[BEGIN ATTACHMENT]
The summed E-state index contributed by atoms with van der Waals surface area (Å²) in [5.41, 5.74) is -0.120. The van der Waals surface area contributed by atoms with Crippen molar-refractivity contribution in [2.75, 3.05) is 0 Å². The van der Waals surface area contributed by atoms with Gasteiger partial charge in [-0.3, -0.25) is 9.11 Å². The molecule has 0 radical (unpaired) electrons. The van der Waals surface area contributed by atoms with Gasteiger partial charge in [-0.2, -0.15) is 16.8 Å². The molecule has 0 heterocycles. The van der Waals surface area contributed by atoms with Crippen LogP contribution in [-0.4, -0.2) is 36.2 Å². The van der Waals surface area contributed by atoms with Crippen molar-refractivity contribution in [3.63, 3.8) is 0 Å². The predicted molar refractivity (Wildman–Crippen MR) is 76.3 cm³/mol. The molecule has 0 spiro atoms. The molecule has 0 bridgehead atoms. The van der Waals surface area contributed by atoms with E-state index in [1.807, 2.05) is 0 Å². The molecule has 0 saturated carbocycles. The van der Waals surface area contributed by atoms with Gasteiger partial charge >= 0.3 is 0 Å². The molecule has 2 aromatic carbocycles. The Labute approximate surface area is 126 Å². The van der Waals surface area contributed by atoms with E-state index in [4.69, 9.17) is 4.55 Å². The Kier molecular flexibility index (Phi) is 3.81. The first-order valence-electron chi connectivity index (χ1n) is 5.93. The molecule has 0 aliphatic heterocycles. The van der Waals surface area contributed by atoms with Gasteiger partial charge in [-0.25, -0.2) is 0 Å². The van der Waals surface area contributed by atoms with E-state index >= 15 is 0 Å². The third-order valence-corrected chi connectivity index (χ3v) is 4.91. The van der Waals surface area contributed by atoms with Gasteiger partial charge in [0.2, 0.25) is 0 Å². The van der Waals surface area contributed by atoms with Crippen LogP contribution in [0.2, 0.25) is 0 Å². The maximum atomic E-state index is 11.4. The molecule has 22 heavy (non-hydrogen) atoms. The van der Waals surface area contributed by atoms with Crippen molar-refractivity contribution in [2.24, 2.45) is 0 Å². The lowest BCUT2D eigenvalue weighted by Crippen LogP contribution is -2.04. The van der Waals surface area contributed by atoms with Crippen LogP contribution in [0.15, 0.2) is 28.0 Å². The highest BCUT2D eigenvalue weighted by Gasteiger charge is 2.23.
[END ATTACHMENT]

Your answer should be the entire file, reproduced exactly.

The summed E-state index contributed by atoms with van der Waals surface area (Å²) in [5.41, 5.74) is -0.120. The van der Waals surface area contributed by atoms with Crippen molar-refractivity contribution in [2.75, 3.05) is 0 Å². The van der Waals surface area contributed by atoms with Gasteiger partial charge in [-0.3, -0.25) is 9.11 Å². The molecule has 0 radical (unpaired) electrons. The van der Waals surface area contributed by atoms with Gasteiger partial charge in [-0.2, -0.15) is 16.8 Å². The molecule has 0 heterocycles. The van der Waals surface area contributed by atoms with Crippen LogP contribution in [-0.4, -0.2) is 36.2 Å². The van der Waals surface area contributed by atoms with Crippen molar-refractivity contribution in [3.63, 3.8) is 0 Å². The predicted molar refractivity (Wildman–Crippen MR) is 76.3 cm³/mol. The molecule has 0 spiro atoms. The molecule has 0 bridgehead atoms. The van der Waals surface area contributed by atoms with E-state index in [1.807, 2.05) is 0 Å². The molecule has 0 saturated carbocycles. The van der Waals surface area contributed by atoms with Gasteiger partial charge >= 0.3 is 0 Å². The molecule has 2 aromatic carbocycles. The Labute approximate surface area is 126 Å². The van der Waals surface area contributed by atoms with E-state index in [4.69, 9.17) is 4.55 Å². The Kier molecular flexibility index (Phi) is 3.81. The first-order valence-electron chi connectivity index (χ1n) is 5.93. The molecule has 0 aliphatic heterocycles. The van der Waals surface area contributed by atoms with Gasteiger partial charge in [-0.25, -0.2) is 0 Å². The van der Waals surface area contributed by atoms with E-state index >= 15 is 0 Å². The third-order valence-corrected chi connectivity index (χ3v) is 4.91. The van der Waals surface area contributed by atoms with Gasteiger partial charge in [0.2, 0.25) is 0 Å². The van der Waals surface area contributed by atoms with Crippen LogP contribution in [0.2, 0.25) is 0 Å². The maximum atomic E-state index is 11.4. The molecule has 22 heavy (non-hydrogen) atoms. The van der Waals surface area contributed by atoms with Crippen molar-refractivity contribution in [2.24, 2.45) is 0 Å². The lowest BCUT2D eigenvalue weighted by Crippen LogP contribution is -2.04. The van der Waals surface area contributed by atoms with Crippen LogP contribution in [0.15, 0.2) is 28.0 Å². The highest BCUT2D eigenvalue weighted by Gasteiger charge is 2.23.